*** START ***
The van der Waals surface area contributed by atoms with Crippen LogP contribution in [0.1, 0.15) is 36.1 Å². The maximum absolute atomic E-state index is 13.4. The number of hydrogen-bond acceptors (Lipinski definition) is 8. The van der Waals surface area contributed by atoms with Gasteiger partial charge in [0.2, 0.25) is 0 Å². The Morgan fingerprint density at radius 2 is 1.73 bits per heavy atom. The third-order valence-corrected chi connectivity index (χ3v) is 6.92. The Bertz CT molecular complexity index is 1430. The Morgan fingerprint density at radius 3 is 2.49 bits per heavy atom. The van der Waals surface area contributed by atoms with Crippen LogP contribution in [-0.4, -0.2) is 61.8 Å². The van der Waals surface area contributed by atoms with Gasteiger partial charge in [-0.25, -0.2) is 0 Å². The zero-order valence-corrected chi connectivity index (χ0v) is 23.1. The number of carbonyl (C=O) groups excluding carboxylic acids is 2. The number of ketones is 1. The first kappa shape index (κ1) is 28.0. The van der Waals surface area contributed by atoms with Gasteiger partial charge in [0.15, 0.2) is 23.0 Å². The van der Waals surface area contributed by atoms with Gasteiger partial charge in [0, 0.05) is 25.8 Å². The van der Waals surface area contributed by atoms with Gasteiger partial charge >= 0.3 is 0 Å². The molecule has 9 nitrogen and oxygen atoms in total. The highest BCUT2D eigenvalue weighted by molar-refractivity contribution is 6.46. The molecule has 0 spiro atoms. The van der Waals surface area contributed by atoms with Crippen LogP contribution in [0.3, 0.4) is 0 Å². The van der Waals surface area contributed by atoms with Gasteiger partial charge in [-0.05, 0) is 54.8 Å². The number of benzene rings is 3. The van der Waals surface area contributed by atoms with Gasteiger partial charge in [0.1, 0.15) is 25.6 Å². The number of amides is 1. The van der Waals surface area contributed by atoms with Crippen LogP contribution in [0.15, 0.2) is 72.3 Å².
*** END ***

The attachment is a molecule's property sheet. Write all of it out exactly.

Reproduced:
The van der Waals surface area contributed by atoms with Crippen LogP contribution in [0.1, 0.15) is 36.1 Å². The maximum absolute atomic E-state index is 13.4. The number of hydrogen-bond acceptors (Lipinski definition) is 8. The van der Waals surface area contributed by atoms with Gasteiger partial charge in [0.2, 0.25) is 0 Å². The Morgan fingerprint density at radius 2 is 1.73 bits per heavy atom. The third-order valence-corrected chi connectivity index (χ3v) is 6.92. The Bertz CT molecular complexity index is 1430. The Morgan fingerprint density at radius 3 is 2.49 bits per heavy atom. The van der Waals surface area contributed by atoms with Crippen LogP contribution in [-0.4, -0.2) is 61.8 Å². The van der Waals surface area contributed by atoms with Gasteiger partial charge in [-0.25, -0.2) is 0 Å². The zero-order valence-corrected chi connectivity index (χ0v) is 23.1. The number of carbonyl (C=O) groups excluding carboxylic acids is 2. The number of ketones is 1. The first kappa shape index (κ1) is 28.0. The van der Waals surface area contributed by atoms with Gasteiger partial charge in [0.15, 0.2) is 23.0 Å². The van der Waals surface area contributed by atoms with Gasteiger partial charge in [0, 0.05) is 25.8 Å². The van der Waals surface area contributed by atoms with Gasteiger partial charge >= 0.3 is 0 Å². The molecule has 9 nitrogen and oxygen atoms in total. The highest BCUT2D eigenvalue weighted by molar-refractivity contribution is 6.46. The molecule has 0 spiro atoms. The van der Waals surface area contributed by atoms with Crippen LogP contribution in [0.3, 0.4) is 0 Å². The van der Waals surface area contributed by atoms with Gasteiger partial charge in [-0.05, 0) is 54.8 Å². The number of benzene rings is 3. The van der Waals surface area contributed by atoms with Gasteiger partial charge in [0.1, 0.15) is 25.6 Å². The number of amides is 1. The van der Waals surface area contributed by atoms with Crippen LogP contribution in [0.15, 0.2) is 72.3 Å².